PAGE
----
Parents often applaud each new milestone in their child's life as if that child was the first to ever accomplish that milestone. While it's easy to go overboard over your child's achievements, you should applaud physical and verbal milestones such as walking and saying a few words, which indicate that your baby is developing normally. Children who don't reach developmental milestones at the expected age could have health problems or other issues that deserve investigation.
Parents treasure the first step, but the ability to ambulate on his own depends on accomplishing a series of other motor skills first. The process begins when your baby first learns to hold him upright, and continues as he learns to pull himself up, walk around furniture and finally, let go and take off on his own. If your baby is slow to do the first steps, he'll probably walk late in comparison to the neighbor's kid as well. If he is ahead of his peers on learning to sit and stand, he'll probably walk earlier, too. While 50 percent of babies walk by 12 months, most babies will walk somewhere between the ages of 9 and 16 months, according to the AskDr.Sears website.
If your baby hasn't made steady progress from sitting to crawling to standing to walking without assistance by 16 months, talk to your doctor. He might just a slow physical developer, or he might have a physical or developmental issue that needs evaluation, such as low muscle tone. Physical therapy can help with gross motor delays. Active and impulsive kids who walk early are sometimes but not always more accident-prone than cautious kids who walk later, according to the Early Intervention Support website.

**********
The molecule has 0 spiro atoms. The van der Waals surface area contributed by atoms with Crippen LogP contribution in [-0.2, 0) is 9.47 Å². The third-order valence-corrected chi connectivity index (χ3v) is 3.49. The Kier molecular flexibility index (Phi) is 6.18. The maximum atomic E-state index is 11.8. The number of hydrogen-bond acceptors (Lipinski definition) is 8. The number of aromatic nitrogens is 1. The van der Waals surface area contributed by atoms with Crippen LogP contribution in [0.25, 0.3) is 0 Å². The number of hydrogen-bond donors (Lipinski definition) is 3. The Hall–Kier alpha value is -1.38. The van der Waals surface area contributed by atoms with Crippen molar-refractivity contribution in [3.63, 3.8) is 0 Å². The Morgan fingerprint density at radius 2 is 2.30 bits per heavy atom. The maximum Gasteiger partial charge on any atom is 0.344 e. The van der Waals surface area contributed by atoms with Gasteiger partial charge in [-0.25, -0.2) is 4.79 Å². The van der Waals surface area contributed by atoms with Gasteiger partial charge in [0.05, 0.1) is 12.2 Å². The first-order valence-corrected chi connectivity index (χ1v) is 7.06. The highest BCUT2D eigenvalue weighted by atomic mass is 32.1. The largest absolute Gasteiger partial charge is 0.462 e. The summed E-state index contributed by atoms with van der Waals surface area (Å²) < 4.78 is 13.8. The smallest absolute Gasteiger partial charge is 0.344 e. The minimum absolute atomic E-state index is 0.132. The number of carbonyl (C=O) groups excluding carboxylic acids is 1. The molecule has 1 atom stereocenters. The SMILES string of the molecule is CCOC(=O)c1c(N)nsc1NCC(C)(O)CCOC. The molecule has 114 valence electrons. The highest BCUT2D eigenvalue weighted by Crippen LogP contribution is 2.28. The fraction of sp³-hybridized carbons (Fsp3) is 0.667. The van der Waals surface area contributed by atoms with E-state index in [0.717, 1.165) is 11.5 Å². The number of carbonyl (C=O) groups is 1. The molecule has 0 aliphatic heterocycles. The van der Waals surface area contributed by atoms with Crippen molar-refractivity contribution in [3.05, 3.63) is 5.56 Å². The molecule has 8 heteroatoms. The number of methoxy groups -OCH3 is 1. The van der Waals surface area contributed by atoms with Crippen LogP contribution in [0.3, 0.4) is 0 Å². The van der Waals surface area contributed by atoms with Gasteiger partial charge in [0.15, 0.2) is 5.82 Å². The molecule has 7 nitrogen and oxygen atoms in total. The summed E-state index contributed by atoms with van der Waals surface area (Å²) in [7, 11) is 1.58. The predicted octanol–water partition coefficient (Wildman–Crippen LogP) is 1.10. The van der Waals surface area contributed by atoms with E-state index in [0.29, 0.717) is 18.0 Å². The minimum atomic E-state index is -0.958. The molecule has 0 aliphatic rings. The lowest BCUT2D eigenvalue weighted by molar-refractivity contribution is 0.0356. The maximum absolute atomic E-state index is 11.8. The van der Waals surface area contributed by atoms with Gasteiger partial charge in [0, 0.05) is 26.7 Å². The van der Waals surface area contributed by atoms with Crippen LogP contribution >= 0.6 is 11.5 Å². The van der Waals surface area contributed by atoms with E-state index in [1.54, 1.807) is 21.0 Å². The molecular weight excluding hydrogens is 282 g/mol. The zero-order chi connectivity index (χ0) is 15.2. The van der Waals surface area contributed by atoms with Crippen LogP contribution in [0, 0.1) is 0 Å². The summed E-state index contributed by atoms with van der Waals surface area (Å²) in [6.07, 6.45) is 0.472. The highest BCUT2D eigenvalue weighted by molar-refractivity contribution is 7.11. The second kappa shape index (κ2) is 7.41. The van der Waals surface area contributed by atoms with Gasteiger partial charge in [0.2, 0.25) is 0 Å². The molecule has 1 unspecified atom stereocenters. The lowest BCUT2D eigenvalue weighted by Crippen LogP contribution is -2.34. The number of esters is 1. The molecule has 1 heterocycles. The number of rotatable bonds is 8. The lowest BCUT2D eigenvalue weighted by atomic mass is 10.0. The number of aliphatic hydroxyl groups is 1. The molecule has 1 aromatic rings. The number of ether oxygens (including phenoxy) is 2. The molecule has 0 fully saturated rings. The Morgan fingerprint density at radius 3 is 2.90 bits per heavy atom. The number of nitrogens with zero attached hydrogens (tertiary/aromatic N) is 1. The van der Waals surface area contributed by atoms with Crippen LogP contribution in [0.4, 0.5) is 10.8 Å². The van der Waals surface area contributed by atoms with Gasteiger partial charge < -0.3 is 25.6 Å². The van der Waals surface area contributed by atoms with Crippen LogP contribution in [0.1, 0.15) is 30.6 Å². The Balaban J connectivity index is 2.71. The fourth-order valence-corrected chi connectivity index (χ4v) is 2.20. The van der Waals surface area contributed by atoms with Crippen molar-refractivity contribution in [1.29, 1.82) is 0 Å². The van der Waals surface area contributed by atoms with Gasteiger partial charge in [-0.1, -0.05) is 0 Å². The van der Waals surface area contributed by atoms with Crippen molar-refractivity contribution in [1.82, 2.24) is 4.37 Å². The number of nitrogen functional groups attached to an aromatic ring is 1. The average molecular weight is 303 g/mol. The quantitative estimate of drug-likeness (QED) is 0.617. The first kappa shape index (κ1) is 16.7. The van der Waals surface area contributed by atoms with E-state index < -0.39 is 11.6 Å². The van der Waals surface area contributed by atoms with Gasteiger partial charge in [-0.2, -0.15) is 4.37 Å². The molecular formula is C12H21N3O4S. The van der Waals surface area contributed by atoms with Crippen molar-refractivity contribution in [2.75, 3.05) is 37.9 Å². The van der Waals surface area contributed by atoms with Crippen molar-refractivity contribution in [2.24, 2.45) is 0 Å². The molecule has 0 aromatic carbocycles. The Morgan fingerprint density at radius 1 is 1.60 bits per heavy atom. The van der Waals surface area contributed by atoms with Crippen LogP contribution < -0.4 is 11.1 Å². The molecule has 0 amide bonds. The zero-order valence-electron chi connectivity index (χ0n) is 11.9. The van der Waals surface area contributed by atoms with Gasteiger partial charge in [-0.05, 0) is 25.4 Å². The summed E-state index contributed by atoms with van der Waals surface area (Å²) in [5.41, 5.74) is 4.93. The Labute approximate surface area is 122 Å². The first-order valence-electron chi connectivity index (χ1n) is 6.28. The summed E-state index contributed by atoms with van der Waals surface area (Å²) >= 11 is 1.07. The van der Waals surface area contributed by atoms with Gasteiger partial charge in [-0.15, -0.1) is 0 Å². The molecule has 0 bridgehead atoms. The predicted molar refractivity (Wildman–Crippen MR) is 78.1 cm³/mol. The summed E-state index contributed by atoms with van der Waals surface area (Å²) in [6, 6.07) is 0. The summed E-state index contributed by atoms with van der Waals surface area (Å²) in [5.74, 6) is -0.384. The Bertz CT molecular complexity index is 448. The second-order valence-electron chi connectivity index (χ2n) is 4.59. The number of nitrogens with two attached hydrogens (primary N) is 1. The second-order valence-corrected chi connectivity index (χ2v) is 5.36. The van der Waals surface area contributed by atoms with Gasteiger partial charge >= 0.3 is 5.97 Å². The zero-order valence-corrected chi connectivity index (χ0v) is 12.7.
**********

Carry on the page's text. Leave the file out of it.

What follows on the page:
The crowning verbal achievement of the first year is often the proper use of the words "Mama" or "Dada," but the process of learning to talk, like the process of walking, actually starts much earlier. A baby should start to babble by 3 to 4 months. By 1 year, your baby should say one word, usually Mama or Dada. He should also show that he understands what you're saying, by looking at something you tell him to or by waving bye-bye. By age 2, most toddlers use between 50 and 100 words, and can combine two words to make a sentence, such as "Ball gone," according to the American Academy of Pediatrics.
Around 20 percent of children are late talkers, according to the American Academy of Pediatrics. Speech delays persist in 5 to 10 percent of preschoolers, notes the University of Michigan Health System. While late talkers can be perfectly normal and catch up to their peers eventually, if your baby doesn't babble, if your child doesn't say any meaningful words by 18 months, or if he uses words and then stops talking, discuss his speech with your doctor. Hearing problems as well as issues such as auditory processing disorders can cause speech delay. Working with a speech therapist can help your child develop verbal skills.
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